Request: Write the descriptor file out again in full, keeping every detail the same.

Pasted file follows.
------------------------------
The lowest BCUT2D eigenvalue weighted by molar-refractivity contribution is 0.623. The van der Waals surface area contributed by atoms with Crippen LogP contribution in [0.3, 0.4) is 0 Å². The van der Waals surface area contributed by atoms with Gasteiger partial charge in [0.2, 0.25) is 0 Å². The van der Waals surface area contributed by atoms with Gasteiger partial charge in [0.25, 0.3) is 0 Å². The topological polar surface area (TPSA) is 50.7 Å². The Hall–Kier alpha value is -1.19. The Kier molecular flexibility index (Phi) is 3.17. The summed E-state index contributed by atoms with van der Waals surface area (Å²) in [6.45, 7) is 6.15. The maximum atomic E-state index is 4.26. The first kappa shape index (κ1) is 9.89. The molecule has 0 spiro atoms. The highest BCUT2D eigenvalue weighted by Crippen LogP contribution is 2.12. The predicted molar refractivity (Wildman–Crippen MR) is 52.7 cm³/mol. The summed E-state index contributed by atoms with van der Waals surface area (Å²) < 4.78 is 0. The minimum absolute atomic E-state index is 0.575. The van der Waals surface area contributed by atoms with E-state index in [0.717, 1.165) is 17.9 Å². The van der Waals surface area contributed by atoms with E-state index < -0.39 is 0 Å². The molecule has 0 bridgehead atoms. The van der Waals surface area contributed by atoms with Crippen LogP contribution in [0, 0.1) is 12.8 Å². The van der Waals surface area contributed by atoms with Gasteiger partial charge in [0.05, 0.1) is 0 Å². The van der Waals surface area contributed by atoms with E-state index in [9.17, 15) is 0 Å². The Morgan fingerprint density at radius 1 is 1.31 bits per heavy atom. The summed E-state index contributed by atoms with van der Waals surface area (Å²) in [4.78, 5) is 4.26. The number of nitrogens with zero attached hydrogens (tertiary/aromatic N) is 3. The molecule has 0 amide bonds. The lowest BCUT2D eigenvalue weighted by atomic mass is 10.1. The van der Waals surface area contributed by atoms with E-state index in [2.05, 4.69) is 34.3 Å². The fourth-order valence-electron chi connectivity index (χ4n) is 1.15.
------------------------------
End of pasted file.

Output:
The lowest BCUT2D eigenvalue weighted by molar-refractivity contribution is 0.623. The van der Waals surface area contributed by atoms with Crippen LogP contribution in [0.3, 0.4) is 0 Å². The van der Waals surface area contributed by atoms with Gasteiger partial charge in [0.2, 0.25) is 0 Å². The van der Waals surface area contributed by atoms with Gasteiger partial charge in [0.25, 0.3) is 0 Å². The topological polar surface area (TPSA) is 50.7 Å². The Hall–Kier alpha value is -1.19. The Kier molecular flexibility index (Phi) is 3.17. The summed E-state index contributed by atoms with van der Waals surface area (Å²) in [6.45, 7) is 6.15. The maximum atomic E-state index is 4.26. The first kappa shape index (κ1) is 9.89. The molecule has 0 spiro atoms. The highest BCUT2D eigenvalue weighted by Crippen LogP contribution is 2.12. The predicted molar refractivity (Wildman–Crippen MR) is 52.7 cm³/mol. The summed E-state index contributed by atoms with van der Waals surface area (Å²) < 4.78 is 0. The minimum absolute atomic E-state index is 0.575. The van der Waals surface area contributed by atoms with E-state index in [0.717, 1.165) is 17.9 Å². The van der Waals surface area contributed by atoms with E-state index < -0.39 is 0 Å². The molecule has 0 bridgehead atoms. The van der Waals surface area contributed by atoms with Crippen LogP contribution in [0, 0.1) is 12.8 Å². The van der Waals surface area contributed by atoms with Gasteiger partial charge in [0.05, 0.1) is 0 Å². The van der Waals surface area contributed by atoms with E-state index in [9.17, 15) is 0 Å². The Morgan fingerprint density at radius 1 is 1.31 bits per heavy atom. The summed E-state index contributed by atoms with van der Waals surface area (Å²) in [4.78, 5) is 4.26. The number of nitrogens with zero attached hydrogens (tertiary/aromatic N) is 3. The molecule has 0 amide bonds. The lowest BCUT2D eigenvalue weighted by atomic mass is 10.1. The van der Waals surface area contributed by atoms with E-state index in [2.05, 4.69) is 34.3 Å². The fourth-order valence-electron chi connectivity index (χ4n) is 1.15.